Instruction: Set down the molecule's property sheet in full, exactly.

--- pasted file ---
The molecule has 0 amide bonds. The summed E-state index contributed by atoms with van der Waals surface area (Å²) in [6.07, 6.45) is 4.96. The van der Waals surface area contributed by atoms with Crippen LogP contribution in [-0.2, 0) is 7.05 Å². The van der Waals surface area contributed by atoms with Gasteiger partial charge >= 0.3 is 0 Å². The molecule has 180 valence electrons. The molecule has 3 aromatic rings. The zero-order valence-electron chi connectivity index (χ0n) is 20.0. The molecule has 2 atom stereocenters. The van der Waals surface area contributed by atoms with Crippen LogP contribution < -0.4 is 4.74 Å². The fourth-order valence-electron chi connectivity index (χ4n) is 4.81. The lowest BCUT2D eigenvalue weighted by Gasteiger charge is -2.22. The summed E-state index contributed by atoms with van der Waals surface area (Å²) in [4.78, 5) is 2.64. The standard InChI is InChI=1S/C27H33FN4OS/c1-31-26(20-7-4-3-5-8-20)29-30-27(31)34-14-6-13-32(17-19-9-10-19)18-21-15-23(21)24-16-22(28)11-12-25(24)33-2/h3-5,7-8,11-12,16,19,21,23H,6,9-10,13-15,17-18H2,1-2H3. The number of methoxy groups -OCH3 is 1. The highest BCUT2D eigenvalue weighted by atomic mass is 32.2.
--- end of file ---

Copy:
The molecule has 0 amide bonds. The summed E-state index contributed by atoms with van der Waals surface area (Å²) in [6.07, 6.45) is 4.96. The van der Waals surface area contributed by atoms with Crippen LogP contribution in [-0.2, 0) is 7.05 Å². The van der Waals surface area contributed by atoms with Gasteiger partial charge >= 0.3 is 0 Å². The molecule has 180 valence electrons. The molecule has 3 aromatic rings. The zero-order valence-electron chi connectivity index (χ0n) is 20.0. The molecule has 2 atom stereocenters. The van der Waals surface area contributed by atoms with Crippen LogP contribution < -0.4 is 4.74 Å². The fourth-order valence-electron chi connectivity index (χ4n) is 4.81. The lowest BCUT2D eigenvalue weighted by Gasteiger charge is -2.22. The summed E-state index contributed by atoms with van der Waals surface area (Å²) in [4.78, 5) is 2.64. The standard InChI is InChI=1S/C27H33FN4OS/c1-31-26(20-7-4-3-5-8-20)29-30-27(31)34-14-6-13-32(17-19-9-10-19)18-21-15-23(21)24-16-22(28)11-12-25(24)33-2/h3-5,7-8,11-12,16,19,21,23H,6,9-10,13-15,17-18H2,1-2H3. The number of methoxy groups -OCH3 is 1. The highest BCUT2D eigenvalue weighted by atomic mass is 32.2.